China to Build Model of U.S. Farm
- General News
China is set to build a model of a U.S. farm in Hebei Province starting next year.
The farm will be fashioned after Rick and Martha Kimberley’s farm in Maxwell, Iowa, which was visited by Chinese president Xi Jinping in 2012. Then China's vice president, he met with friends he made in Iowa in 1985 while he was a Hebei Province party official and director of the Feed Association of Shijiazhuang Prefecture.
A memorandum describing the farm was signed during Iowa governor Terry Branstad’s mission to China. Governor Branstad’s eight-day trip to China and Japan will wrap up on December 2 and is focused on increasing agricultural exports to the two countries. The group also included representatives of Iowa's Sister States program, which has longstanding ties to Hebei Province.
The Kimberley family operates a typical Midwestern farm with a house, grain bins, and machine sheds, said Grant Kimberley, the couple's son, who is director of market development for the Iowa Soybean Association and also executive director of the Iowa Biodiesel Board.
"When the Chinese president came to visit, he said that using technology - everything from grid sampling your soils to using GPS, and biotechnology seeds - will be important for China's future. He wants to help Chinese farms modernize, in their own way, by using our farm as an example," Mr. Kimberley explained.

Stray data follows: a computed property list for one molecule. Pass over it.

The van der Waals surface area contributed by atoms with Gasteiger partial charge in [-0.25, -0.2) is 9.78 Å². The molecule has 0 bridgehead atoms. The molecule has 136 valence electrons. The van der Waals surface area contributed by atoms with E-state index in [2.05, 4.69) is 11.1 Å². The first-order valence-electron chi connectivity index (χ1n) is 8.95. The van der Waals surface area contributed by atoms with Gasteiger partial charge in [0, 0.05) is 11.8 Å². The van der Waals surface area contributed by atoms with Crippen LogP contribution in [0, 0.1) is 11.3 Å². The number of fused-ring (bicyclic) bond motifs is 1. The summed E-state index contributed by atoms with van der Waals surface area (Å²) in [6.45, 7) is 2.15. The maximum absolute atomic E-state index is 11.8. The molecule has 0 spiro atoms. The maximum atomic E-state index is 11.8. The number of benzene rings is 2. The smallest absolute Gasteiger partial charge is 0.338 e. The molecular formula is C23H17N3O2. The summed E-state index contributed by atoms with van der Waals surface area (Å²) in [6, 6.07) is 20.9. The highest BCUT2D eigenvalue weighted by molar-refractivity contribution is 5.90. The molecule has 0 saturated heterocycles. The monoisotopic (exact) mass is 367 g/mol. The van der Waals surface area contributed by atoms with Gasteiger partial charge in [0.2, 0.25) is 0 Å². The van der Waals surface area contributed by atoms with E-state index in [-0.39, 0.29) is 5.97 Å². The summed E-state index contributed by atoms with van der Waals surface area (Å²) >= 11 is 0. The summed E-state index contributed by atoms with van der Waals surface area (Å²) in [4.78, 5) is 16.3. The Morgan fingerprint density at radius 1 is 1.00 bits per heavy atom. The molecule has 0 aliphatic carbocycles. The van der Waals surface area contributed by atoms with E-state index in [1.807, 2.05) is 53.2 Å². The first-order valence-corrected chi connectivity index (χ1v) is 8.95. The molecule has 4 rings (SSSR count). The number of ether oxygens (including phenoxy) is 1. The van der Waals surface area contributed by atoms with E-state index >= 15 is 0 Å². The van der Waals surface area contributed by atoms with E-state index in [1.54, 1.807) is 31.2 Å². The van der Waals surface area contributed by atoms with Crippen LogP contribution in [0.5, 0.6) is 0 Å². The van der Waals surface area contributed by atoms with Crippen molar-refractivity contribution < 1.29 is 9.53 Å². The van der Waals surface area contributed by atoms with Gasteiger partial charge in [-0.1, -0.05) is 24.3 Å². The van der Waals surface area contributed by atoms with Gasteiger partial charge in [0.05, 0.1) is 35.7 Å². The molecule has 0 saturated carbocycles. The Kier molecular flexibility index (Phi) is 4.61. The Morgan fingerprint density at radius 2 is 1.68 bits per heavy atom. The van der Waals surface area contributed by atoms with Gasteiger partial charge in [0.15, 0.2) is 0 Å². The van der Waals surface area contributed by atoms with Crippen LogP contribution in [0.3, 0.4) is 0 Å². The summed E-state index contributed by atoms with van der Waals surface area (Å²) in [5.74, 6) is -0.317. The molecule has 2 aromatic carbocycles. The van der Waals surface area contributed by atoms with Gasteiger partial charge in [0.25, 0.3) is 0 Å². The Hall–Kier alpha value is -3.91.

Initial discussions with Chinese officials have included the concept of making the demonstration farm in Hebei Province virtually identical to the Kimberley farmstead, but many details still need to be worked out.
Hebei Province is located in northern China, and the Great Wall of China passes through it.
The Kimberley farm in Iowa is about 4,000 acres, included rented land. The working demonstration farm in China will be smaller, about 300 to 500 acres, and may also have some hogs, cattle, and chickens, along with corn, soybeans, wheat and oil seed crops, and garden vegetables.
Grant Kimberley, a sixth-generation family farmer, helps his parents operate their Iowa farm, and is a member of the Iowa Sister States Board. He has visited China about 10 times to advocate trade between the U.S. and China. Soybeans are China’s top import crop and the country imports about a third of the world's soybeans.
China faces a challenge feeding its people because although it boasts 21 percent of the world's population, it only contains 9 percent of the world's farmland, according to the Ministry of Agriculture of the People's Republic of China. Currently, China says it ranks first in the world in production of cereals, cotton, fruit, vegetables, meat, poultry, eggs and fishery products. The ministry says the country has dramatically reduced its population of rural poor since 1978 by reforming policies and opening its agriculture to the outside world, including agricultural exchanges and cooperation with more than 140 countries.